Is The U.S. Dollar No Longer A Safe Haven?
Anytime the global market markets have come under pressure the U.S. Dollar has rallied higher as a safe haven trade. Investors will usually run and buy U.S. Dollars as a form of security. After all the dollar is the world's reserve currency. However, since the protests and riots began in the Middle East over a month ago the U.S. Dollar Index has declined lower. This is very uncharacteristic of what we have seen over the past 10 years. Usually, when the U.S. Dollar Index declines the stock market indexes and most commodities will increase and rise in price. However, that is not happening at this time.
Many investors believe that the U.S. Dollar is being forced lower by the Federal Reserve Bank as they continue to flood the market with cash reserves in order to create inflation. Essentially, they are diluting the U.S. Dollar on a daily basis. As the U.S. Dollar declines against the other major currencies of the worlds emerging markets countries such as China, and Brazil have openly spoke out against the Federal Reserve Bank's actions. These nations are facing massive inflation and higher interest rates. Whenever nations face higher interest rates their economies will slow down dramatically.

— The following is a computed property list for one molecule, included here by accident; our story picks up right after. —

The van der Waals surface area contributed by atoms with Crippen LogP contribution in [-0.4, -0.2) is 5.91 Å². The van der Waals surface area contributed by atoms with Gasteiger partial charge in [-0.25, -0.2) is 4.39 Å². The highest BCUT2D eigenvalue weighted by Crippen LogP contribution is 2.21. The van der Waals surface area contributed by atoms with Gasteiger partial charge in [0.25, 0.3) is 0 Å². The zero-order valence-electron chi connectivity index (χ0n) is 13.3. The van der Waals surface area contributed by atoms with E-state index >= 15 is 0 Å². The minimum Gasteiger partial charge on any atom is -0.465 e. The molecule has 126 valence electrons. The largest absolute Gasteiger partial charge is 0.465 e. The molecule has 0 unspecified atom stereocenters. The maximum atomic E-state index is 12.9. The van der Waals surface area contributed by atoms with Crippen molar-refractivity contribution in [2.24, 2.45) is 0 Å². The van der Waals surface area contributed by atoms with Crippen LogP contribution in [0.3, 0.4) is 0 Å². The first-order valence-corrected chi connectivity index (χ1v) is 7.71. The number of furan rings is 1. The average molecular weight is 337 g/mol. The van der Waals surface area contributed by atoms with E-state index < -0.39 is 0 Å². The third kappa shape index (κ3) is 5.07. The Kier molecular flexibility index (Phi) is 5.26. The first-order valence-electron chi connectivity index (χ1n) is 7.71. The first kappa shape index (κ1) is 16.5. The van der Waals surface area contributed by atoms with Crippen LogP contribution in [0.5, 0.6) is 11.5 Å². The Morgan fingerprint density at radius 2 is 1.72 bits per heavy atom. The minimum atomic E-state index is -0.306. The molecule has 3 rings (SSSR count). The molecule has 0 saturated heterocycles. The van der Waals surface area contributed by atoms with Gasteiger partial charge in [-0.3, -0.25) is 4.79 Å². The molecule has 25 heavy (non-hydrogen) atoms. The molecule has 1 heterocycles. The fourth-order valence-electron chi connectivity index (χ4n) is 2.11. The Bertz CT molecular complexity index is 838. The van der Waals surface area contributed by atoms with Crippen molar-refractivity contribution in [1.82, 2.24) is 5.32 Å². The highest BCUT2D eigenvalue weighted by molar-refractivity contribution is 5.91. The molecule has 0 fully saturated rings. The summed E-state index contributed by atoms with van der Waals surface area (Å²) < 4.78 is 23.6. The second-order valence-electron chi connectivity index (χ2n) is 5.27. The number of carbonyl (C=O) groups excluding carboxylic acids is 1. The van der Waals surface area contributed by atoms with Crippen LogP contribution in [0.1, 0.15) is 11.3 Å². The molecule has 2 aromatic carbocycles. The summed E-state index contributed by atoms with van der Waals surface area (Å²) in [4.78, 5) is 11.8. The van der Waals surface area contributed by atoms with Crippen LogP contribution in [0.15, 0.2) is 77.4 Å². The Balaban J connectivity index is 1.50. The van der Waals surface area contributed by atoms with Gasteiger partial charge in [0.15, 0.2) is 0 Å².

Currently, the United States has had a zero percent interest rate policy since December 2008. When rates are this low the economy will usually stimulate and create a higher gross domestic product(GDP). However, when the economy becomes too hot and creates a bubble as it always does then the rate hike that must follow will usually deflate the economy. It is a pick your poison type of system for the Federal Reserve when you have a weak U.S. Dollar Policy.
Right now the U.S. Dollar Index has some support around the $77.00 level. If that low level is broken to the down side the next daily chart support area for the U.S. Dollar Index will be around the $75.50. Most traders and investors should realize that a weak and declining U.S. Dollar means higher prices for goods and services for every consumer.